BY THE WAY, MEET VERA STARK. As we noted here last week, Profile’s onstage production of this racially knotted Hollywood Golden Age play by Lynn Nottage (RuinedSweatIntimate Apparel) was canceled a year ago because of pandemic restrictions. It’ll be produced instead as a pair of free livestreamed readings on Saturday and Sunday, May 22 and 23, directed by Chip Miller, Portland Center Stage’s associate artistic director. 



AN ARTIST WEAVES THE SPACE BETWEEN DIGITAL AND ANALOG


Jovencio de la Paz, “Bionumeric Organisms” (2020). TC2 handwoven cotton and canvas. 24 x 36 inches; at Holding Contemporary.

WEAVING THE FUTURE: JOVENCIO DE LA PAZ AT HOLDING CONTEMPORARY. Lindsay Costello considers de la Paz’s exhibition Cumulative Shadows at Holding Contemporary and wonders, what if the space between digital and analog isn’t a divide, after all. De la Paz, the curricular head of the fibers department at the University of Oregon, uses both traditional looms and pattern-creating software of his own design, injecting a sense of speculation into his work. “Why shouldn’t we think carefully about our relationship to the machines of this world?” Costello asks. “Cumulative Shadow shows us that we do have some control over how we engage with and shape technology—de la Paz’s software remains a tool while also taking on its own creative life. … Weaving has always been connected to language, movement, and history. In de la Paz’s work, it also forecasts our future.”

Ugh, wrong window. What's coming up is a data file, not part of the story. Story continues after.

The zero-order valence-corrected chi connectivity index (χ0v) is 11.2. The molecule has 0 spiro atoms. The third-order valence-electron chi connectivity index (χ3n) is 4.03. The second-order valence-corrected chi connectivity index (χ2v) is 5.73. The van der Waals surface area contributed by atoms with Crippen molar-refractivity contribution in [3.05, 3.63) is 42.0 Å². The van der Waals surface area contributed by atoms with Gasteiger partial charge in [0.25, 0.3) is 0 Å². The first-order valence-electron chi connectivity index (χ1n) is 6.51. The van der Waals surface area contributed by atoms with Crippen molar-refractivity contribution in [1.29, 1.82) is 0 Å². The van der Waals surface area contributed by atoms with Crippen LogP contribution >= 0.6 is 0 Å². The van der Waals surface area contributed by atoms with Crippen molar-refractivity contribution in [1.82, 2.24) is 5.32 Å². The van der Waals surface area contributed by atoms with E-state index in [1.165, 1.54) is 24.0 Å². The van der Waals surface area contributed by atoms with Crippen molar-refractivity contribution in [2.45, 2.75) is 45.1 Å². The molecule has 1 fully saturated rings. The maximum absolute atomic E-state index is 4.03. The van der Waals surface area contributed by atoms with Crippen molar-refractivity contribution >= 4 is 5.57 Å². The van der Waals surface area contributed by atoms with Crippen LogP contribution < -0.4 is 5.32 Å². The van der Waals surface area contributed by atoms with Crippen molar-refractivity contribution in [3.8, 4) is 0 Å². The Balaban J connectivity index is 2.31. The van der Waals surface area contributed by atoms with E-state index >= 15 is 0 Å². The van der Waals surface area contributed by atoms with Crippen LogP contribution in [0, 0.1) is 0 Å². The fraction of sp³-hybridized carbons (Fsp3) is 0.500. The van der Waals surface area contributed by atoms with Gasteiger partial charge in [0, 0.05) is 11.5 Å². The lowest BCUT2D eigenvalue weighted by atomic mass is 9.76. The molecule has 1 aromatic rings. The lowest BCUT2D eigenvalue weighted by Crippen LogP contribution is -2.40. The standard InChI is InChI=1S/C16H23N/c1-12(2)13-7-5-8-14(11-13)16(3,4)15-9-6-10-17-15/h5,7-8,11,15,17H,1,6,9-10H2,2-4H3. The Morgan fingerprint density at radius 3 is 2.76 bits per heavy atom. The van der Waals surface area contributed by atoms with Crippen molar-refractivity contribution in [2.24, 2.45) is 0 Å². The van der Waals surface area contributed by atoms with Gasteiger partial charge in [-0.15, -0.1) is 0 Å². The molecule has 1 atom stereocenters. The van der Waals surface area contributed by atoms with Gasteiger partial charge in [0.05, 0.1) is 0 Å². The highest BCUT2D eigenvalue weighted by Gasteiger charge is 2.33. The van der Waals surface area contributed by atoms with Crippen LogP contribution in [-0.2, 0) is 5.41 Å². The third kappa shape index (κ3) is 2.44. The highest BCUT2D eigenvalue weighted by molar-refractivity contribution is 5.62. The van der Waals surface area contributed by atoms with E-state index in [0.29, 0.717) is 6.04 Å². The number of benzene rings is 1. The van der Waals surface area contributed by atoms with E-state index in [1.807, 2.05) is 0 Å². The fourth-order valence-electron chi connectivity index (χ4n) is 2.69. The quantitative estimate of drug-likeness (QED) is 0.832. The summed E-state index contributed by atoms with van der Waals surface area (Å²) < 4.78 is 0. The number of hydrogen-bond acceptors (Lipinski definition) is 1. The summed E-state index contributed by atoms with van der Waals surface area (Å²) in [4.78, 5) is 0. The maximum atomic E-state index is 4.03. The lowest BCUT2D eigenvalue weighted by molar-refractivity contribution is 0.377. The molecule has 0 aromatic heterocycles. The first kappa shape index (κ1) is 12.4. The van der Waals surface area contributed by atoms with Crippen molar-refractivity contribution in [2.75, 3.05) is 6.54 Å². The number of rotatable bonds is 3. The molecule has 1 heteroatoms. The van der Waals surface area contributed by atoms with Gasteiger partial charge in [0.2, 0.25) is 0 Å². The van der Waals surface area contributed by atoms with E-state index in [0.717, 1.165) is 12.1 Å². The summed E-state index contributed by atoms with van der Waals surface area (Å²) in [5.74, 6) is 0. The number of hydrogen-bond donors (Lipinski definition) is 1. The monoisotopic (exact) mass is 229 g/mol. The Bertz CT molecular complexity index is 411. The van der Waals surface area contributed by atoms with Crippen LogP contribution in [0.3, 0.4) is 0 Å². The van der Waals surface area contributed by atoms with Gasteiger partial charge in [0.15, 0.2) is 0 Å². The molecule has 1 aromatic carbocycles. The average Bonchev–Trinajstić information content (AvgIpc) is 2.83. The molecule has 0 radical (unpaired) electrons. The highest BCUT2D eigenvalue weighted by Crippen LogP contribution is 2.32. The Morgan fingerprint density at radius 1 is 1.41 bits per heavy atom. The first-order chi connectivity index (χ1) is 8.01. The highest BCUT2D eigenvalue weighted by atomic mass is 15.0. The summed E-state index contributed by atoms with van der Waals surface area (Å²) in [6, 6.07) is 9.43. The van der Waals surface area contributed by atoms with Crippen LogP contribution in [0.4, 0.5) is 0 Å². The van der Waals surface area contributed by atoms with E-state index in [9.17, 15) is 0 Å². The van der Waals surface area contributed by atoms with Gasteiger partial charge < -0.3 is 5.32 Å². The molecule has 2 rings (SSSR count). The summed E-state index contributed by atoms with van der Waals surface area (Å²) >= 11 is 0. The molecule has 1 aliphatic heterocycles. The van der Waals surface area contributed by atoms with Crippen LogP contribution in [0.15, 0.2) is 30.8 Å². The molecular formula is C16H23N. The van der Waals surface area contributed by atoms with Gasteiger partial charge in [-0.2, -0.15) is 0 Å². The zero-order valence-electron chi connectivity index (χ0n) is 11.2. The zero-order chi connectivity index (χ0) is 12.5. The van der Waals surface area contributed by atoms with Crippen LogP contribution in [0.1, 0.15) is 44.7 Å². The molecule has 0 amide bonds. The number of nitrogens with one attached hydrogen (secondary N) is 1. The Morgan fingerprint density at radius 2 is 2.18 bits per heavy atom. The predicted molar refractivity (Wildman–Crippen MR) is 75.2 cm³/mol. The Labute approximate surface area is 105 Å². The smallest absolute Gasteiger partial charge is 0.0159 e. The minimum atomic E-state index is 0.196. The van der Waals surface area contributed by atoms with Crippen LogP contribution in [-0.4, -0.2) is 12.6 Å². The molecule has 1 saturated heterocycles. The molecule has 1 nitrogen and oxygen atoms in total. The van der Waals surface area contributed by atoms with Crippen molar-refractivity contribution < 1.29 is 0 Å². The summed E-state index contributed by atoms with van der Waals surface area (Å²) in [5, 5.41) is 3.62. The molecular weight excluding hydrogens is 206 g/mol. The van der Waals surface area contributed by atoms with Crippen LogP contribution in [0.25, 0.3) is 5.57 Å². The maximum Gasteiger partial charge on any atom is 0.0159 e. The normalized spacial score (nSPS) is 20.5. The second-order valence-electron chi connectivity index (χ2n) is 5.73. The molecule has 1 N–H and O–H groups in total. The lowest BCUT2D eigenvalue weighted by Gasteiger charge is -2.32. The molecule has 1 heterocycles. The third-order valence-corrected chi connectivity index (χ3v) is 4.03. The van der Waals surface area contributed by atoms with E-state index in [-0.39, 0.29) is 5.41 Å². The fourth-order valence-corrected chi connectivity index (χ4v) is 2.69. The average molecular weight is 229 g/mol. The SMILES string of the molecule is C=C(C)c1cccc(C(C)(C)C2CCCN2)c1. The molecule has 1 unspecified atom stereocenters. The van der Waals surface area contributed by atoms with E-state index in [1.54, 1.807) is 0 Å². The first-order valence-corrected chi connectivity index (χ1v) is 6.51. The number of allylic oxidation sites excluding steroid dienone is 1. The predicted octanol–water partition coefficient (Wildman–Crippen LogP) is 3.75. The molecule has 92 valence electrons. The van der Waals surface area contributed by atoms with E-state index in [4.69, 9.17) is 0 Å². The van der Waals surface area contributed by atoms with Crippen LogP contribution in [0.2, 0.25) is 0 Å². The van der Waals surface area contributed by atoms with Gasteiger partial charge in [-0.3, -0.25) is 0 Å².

AROUND & ABOUT: ART FROM ALL OVER


A Chinese funeral on SW Second Avenue in Portland’s Old Chinatown, 1882. Oregon Historical Society Library.

HIDDEN HISTORIES: NEW LIGHT ON PORTLAND’S OLD AND NEW CHINATOWNS, 1851-1950. Back in virtual land, the Portland Chinatown Museum will offer an online walkthrough with historian Dr. Jacqueline Peterson-Loomis of its permanent exhibit  Beyond the Gate: A Tale of Portland’s Historic Chinatowns, along with personal recollections of New Chinatown from the 1920s to 1950 by Chinese American elders Bertha Saiget and Norman Locke.  It’s at 11 a.m. Saturday, May 22; check the link for details.


HIGH DESERT MUSEUM SNAGS A PRIZE. The Bend museum learned this week it’s one of six recipients of the 2021 National Medal for Museum and Library Service, honoring institutions that serve their communities through “dynamic programming and services that exceed expected levels of service.” The award, from the federal Institute of Museum and Library Services, cites the High Desert’s efforts during the coronavirus crisis: “This has particularly been true since the start of the pandemic, during which the Museum started a daylong elementary program for La Pine students so caregivers could go to work during online school; provided free memberships to St. Charles Health Care System front-line workers; and is launching an initiative to provide tablets and WiFi hotspots to households for children who might not be otherwise able to participate in online educational programs.” The Bend museum had been one of 30 finalists for the award.